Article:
Friday, June 25, 2010

Methane in Gulf 'Astonishingly High,' Scientists Say

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    AP Photo/Dave Martin
    Oil from the leaking Deep Horizon oil rig is seen swirling through the currents in the Gulf of Mexico. Marine scientists fear that two powerful Gulf currents will carry the oil to other reefs: the eastward flowing loop current could spread the oil about 450 miles to the Florida Keys, while the Louisiana coastal current could move the oil as far west as central Texas.

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    As much as 1 million times the normal level of methane gas has been found in some regions near the Gulf of Mexico oil spill, enough to potentially deplete oxygen and create a dead zone, U.S. scientists said on Tuesday.
    Texas A&M University oceanography professor John Kessler, just back from a 10-day research expedition near the BP Plc oil spill in the gulf, says methane gas levels in some areas are "astonishingly high."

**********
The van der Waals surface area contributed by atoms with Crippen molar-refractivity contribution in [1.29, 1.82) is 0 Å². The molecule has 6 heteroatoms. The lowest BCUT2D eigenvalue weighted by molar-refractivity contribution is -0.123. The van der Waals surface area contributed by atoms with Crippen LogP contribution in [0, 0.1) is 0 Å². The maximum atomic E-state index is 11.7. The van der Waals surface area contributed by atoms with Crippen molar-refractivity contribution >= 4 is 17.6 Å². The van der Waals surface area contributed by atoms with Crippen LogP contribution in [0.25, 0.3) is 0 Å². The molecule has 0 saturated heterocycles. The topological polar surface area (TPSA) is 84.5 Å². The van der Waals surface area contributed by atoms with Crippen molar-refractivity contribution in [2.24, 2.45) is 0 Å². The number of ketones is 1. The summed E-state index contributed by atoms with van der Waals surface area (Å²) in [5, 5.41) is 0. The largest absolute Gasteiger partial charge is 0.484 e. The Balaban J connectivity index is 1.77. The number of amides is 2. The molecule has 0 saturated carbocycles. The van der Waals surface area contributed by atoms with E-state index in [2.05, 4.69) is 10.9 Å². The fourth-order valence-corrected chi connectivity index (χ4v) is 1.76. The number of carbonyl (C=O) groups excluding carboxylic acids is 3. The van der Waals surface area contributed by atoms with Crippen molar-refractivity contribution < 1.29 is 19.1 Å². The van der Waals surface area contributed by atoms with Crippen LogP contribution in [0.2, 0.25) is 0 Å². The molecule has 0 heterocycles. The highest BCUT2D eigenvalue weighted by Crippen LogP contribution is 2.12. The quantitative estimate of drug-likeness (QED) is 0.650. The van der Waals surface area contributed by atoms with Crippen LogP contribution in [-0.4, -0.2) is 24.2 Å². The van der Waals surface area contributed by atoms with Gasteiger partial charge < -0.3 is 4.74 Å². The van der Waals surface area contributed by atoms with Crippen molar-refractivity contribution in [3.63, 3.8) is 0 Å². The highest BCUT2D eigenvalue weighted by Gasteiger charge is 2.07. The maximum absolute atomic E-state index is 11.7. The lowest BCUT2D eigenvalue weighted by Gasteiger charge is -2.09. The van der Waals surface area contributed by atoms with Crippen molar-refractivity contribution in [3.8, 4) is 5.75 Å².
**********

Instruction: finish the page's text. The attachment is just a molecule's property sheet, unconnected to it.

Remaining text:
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    "There is an incredible amount of methane in there," Kessler told reporters in a telephone briefing.
    In some areas, the crew of 12 scientists found concentrations that were 100,000 times higher than normal.
    "We saw them approach a million times above background concentrations" in some areas, Kessler said.
    The scientists were looking for signs that the methane gas had depleted levels of oxygen dissolved in the water needed to sustain marine life.

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    "What is it going to look like two months down the road, six months down the road, two years down the road?" he asked.
    Methane, a natural gas, dissolves in seawater and some scientists think measuring methane could give a more accurate picture of the extent of the oil spill.
    Kessler said his team has taken those measurements, and is hoping to have an estimate soon.
    "Give us about a week and we should have some preliminary numbers on that," he said.

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